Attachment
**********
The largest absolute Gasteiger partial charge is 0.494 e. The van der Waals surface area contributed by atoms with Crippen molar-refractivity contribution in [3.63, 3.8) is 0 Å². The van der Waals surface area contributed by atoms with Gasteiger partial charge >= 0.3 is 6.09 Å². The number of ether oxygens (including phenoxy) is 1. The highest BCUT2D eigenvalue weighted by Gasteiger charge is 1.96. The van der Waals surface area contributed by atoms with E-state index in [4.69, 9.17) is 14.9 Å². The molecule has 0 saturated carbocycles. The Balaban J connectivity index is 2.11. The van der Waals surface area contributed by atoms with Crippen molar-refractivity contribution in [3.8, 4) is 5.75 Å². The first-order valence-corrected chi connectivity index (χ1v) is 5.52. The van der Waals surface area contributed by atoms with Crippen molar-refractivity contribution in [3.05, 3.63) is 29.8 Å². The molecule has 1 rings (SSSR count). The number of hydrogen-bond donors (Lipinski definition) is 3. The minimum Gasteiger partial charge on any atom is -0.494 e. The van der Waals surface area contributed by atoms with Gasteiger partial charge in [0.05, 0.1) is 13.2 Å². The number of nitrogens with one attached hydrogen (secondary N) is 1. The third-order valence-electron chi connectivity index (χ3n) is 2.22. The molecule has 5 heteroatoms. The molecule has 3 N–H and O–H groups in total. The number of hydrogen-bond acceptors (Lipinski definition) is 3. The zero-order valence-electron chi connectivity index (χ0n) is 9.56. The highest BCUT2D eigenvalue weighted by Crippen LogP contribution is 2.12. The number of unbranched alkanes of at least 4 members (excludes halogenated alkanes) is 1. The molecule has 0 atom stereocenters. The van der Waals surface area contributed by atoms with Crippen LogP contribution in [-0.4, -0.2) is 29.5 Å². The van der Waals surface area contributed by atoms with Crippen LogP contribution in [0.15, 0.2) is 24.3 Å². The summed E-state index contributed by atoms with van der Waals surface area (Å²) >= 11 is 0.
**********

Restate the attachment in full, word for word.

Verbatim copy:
The largest absolute Gasteiger partial charge is 0.494 e. The van der Waals surface area contributed by atoms with Crippen molar-refractivity contribution in [3.63, 3.8) is 0 Å². The van der Waals surface area contributed by atoms with Gasteiger partial charge >= 0.3 is 6.09 Å². The number of ether oxygens (including phenoxy) is 1. The highest BCUT2D eigenvalue weighted by Gasteiger charge is 1.96. The van der Waals surface area contributed by atoms with E-state index in [4.69, 9.17) is 14.9 Å². The molecule has 0 saturated carbocycles. The Balaban J connectivity index is 2.11. The van der Waals surface area contributed by atoms with Crippen molar-refractivity contribution in [3.8, 4) is 5.75 Å². The first-order valence-corrected chi connectivity index (χ1v) is 5.52. The van der Waals surface area contributed by atoms with Crippen molar-refractivity contribution in [3.05, 3.63) is 29.8 Å². The molecule has 1 rings (SSSR count). The number of hydrogen-bond donors (Lipinski definition) is 3. The minimum Gasteiger partial charge on any atom is -0.494 e. The van der Waals surface area contributed by atoms with Gasteiger partial charge in [0.05, 0.1) is 13.2 Å². The number of nitrogens with one attached hydrogen (secondary N) is 1. The third-order valence-electron chi connectivity index (χ3n) is 2.22. The molecule has 5 heteroatoms. The molecule has 3 N–H and O–H groups in total. The number of hydrogen-bond acceptors (Lipinski definition) is 3. The zero-order valence-electron chi connectivity index (χ0n) is 9.56. The highest BCUT2D eigenvalue weighted by Crippen LogP contribution is 2.12. The number of unbranched alkanes of at least 4 members (excludes halogenated alkanes) is 1. The molecule has 0 atom stereocenters. The van der Waals surface area contributed by atoms with Crippen LogP contribution in [-0.4, -0.2) is 29.5 Å². The van der Waals surface area contributed by atoms with Crippen LogP contribution in [0.15, 0.2) is 24.3 Å². The summed E-state index contributed by atoms with van der Waals surface area (Å²) >= 11 is 0.